The Employee Benefits & Executive Compensation attorneys at Chamberlain Hrdlicka represent public companies, large and closely-held private companies, tax-exempt organizations, and the fiduciaries who oversee those entities' employee benefit plans. We understand incentives in the workplace, and we stand ready with an integrated approach to help you deal with them.
From qualified retirement plans, to executive compensation, to fiduciary advice, to health and welfare programs, to mergers and acquisitions, to ERISA litigation, our broad experience helps companies answer questions in these areas of the law. A background in tax, securities, and fiduciary matters is our foundation. A common theme runs through our work in these areas: we specialize in representing employers in protecting their interests and maximizing tax advantages. We understand the work that goes into creating and maintaining incentives in the workplace, and we have the technical skills to help keep a company's employee benefit plans operating at peak efficiency.
At Chamberlain Hrdlicka, we stand with company Boards of Directors, Compensation Committees, and the HR teams that serve those directors and committees, as they seek to provide a stable, productive environment for company executives and workers.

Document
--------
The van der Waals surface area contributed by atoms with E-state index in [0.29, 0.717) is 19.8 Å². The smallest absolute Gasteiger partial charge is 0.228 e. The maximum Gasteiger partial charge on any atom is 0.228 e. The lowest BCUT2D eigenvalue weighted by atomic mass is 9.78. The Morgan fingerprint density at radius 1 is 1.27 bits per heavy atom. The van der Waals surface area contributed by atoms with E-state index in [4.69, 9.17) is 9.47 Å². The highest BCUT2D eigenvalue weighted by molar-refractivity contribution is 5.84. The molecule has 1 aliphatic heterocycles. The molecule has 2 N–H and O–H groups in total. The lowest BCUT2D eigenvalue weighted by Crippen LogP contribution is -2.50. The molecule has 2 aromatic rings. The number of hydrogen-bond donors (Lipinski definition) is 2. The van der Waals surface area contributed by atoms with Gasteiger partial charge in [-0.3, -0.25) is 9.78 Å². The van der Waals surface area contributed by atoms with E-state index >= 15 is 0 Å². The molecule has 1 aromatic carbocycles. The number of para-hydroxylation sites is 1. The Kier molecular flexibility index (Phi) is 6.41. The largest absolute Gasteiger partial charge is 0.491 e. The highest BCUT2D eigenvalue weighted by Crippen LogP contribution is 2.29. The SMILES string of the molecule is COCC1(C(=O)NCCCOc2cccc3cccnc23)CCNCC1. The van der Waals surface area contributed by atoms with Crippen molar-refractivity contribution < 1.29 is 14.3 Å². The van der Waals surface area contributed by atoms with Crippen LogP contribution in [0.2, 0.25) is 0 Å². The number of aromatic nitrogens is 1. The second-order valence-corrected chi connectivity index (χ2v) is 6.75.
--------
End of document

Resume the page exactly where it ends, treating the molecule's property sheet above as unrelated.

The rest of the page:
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Notice 2020-29 provides employers the ability to really help their employees through employer sponsored cafeteria plans with component spending arrangements.
This notice temporarily extends the claims period for flexible spending accounts for unused 2019 amounts through the end of 2020. However, this will cause an interesting administrative burden of trying to juggle extended 2019 claims for reimbursement while also processing 2020 claim. There is no clear guidance on how to handle this overlap and timing issues and we don’t see any further guidance coming out of the IRS/Treasury any time soon if ever.
Employers need to develop reasonable, nondiscriminatory policies and procedures to deal with the fact that plans will be leaving open the 2019 year, while also processing reimbursement requests for 2020. Employer’s should think about how do develop systems to figure out any carryover issues and how to deal with administering the carryover to 2020 when the employer is in the 2021 plan year. If lawmakers go through with some proposals, we could see this proposed extending FSA carryovers into the 2021 plan year. That will mean tracking 2019, 2020, and 2021 plan claims and carryover issues.
We recommend that employers permit the benefits provided under Notice 2020-29, however, a well thought out amendment to the plan that helps HR track the carryover issues will avoid operational errors that could cause bigger headaches down the road.